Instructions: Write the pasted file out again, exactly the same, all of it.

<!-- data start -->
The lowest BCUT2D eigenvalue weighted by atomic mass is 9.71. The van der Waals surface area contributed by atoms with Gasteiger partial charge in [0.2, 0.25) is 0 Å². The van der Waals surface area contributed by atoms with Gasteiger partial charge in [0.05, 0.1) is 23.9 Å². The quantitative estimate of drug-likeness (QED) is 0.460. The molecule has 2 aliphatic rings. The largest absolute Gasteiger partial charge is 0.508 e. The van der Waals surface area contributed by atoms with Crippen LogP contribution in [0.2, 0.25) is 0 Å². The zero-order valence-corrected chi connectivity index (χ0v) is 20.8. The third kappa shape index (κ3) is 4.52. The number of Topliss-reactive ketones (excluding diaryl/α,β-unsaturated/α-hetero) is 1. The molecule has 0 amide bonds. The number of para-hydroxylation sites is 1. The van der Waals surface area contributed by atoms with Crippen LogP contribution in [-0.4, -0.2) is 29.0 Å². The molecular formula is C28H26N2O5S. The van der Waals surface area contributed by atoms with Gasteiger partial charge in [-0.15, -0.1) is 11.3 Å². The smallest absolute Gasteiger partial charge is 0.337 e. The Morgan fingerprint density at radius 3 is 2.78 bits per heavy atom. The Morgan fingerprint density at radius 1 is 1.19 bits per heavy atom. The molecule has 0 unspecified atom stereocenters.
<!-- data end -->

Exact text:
The lowest BCUT2D eigenvalue weighted by atomic mass is 9.71. The van der Waals surface area contributed by atoms with Gasteiger partial charge in [0.2, 0.25) is 0 Å². The van der Waals surface area contributed by atoms with Gasteiger partial charge in [0.05, 0.1) is 23.9 Å². The quantitative estimate of drug-likeness (QED) is 0.460. The molecule has 2 aliphatic rings. The largest absolute Gasteiger partial charge is 0.508 e. The van der Waals surface area contributed by atoms with Crippen LogP contribution in [0.2, 0.25) is 0 Å². The zero-order valence-corrected chi connectivity index (χ0v) is 20.8. The third kappa shape index (κ3) is 4.52. The number of Topliss-reactive ketones (excluding diaryl/α,β-unsaturated/α-hetero) is 1. The molecule has 0 amide bonds. The number of para-hydroxylation sites is 1. The van der Waals surface area contributed by atoms with Crippen LogP contribution in [-0.4, -0.2) is 29.0 Å². The molecular formula is C28H26N2O5S. The van der Waals surface area contributed by atoms with Gasteiger partial charge in [-0.15, -0.1) is 11.3 Å². The smallest absolute Gasteiger partial charge is 0.337 e. The Morgan fingerprint density at radius 3 is 2.78 bits per heavy atom. The Morgan fingerprint density at radius 1 is 1.19 bits per heavy atom. The molecule has 0 unspecified atom stereocenters.